Case studies in Peer Coaching suggest that the collaborative community established between the coach and the educators fostered interaction, shared of resources, and the creation and support of professional learning communities between and within schools and districts.
What Does All This Mean?
The soundest approach is to pick the coaching model that best fits the institution, the educator, and the goals that need to be accomplished. The crucial component is to implement a coaching program, with the idea in mind of doing it sooner rather than later.
The ideal pairing is a technically savvy educator with an educator who’s eager to adopt technological advances, yet stymied by what to and how best to do it. Coaching empowers educators and provides a networked community to not only jumpstart implementation but produce an ongoing kinship of support. That treatise alone is a strong argument for intertwining coaching into every phase of technological development and implementation.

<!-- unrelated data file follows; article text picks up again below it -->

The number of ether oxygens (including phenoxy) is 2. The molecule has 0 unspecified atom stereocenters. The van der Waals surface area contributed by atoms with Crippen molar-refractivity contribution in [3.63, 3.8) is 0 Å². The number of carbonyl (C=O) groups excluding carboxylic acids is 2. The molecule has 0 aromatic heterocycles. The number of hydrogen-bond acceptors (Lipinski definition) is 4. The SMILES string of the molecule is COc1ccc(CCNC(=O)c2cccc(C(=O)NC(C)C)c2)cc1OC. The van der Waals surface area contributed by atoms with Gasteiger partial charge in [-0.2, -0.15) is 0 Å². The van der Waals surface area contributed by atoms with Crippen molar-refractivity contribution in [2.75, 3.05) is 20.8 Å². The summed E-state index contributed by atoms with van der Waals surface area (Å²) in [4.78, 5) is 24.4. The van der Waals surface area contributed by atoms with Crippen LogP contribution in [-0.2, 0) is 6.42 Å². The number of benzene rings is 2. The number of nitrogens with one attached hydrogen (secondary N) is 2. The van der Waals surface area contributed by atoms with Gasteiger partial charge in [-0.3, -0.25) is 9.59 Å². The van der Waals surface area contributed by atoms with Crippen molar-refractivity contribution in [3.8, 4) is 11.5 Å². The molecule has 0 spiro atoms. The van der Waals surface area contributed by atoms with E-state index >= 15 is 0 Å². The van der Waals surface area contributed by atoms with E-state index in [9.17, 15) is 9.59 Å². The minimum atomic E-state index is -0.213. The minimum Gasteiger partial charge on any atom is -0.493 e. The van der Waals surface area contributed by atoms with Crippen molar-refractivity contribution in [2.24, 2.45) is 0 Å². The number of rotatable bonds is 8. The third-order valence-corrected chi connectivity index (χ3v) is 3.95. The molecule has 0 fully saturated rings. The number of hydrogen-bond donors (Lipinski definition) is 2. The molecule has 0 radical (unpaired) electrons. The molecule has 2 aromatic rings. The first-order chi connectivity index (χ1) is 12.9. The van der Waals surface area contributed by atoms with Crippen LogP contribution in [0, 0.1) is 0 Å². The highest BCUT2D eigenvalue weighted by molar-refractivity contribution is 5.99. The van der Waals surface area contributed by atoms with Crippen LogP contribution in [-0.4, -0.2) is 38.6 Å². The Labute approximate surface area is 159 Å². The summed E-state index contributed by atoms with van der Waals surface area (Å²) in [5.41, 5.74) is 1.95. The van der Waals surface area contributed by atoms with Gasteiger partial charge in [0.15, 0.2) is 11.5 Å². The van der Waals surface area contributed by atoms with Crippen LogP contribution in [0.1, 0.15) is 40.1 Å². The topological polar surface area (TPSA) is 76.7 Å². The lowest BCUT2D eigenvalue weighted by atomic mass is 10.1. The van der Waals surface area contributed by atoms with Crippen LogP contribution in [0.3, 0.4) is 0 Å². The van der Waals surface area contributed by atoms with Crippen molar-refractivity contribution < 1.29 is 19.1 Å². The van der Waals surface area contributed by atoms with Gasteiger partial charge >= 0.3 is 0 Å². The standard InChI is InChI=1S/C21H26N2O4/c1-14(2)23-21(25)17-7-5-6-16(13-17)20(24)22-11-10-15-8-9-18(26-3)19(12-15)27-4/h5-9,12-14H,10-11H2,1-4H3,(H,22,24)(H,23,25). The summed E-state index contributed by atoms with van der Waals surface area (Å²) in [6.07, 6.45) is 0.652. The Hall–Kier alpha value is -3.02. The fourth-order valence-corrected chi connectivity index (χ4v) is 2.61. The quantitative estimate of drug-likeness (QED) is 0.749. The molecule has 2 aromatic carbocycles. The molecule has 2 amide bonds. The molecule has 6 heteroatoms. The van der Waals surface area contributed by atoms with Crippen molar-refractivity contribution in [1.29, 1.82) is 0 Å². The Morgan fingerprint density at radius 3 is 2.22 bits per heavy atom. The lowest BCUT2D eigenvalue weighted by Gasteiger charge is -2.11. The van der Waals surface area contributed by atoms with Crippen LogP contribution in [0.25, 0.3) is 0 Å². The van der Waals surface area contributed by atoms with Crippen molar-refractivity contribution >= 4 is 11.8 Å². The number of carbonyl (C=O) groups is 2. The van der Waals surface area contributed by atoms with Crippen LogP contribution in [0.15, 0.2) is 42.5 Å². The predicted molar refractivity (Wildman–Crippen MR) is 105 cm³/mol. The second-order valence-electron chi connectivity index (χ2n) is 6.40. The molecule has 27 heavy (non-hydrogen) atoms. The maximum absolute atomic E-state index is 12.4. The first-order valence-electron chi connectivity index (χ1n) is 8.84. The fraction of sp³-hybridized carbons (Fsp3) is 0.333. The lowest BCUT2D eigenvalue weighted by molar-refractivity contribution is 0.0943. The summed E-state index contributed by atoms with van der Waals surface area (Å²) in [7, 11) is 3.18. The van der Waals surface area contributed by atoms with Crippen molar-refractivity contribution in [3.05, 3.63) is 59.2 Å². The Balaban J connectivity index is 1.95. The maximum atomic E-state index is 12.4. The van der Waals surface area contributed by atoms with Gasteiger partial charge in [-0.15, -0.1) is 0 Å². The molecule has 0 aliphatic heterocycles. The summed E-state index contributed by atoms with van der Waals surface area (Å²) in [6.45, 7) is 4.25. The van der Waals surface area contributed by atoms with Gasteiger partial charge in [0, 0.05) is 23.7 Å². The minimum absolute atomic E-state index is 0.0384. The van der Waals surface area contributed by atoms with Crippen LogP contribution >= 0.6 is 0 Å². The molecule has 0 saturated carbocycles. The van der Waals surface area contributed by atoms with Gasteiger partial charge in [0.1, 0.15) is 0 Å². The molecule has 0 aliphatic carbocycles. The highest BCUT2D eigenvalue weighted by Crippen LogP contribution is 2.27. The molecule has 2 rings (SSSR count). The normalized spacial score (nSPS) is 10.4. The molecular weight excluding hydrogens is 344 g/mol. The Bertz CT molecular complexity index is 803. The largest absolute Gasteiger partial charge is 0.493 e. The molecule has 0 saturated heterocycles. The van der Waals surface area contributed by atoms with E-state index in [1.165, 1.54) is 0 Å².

The last of our series, Part 3, is ten tips ISTE has outlined to successfully implement a coaching program.
GinaMaria Jerome is a business analyst at EM&CS.
Helpful Links and Resources
- Defining high-quality microcredentials for higher ed - May 20, 2022
- Modern lab equipment is key to revolutionizing STEM learning - May 17, 2022
- Is unbundling the future of higher education? - May 16, 2022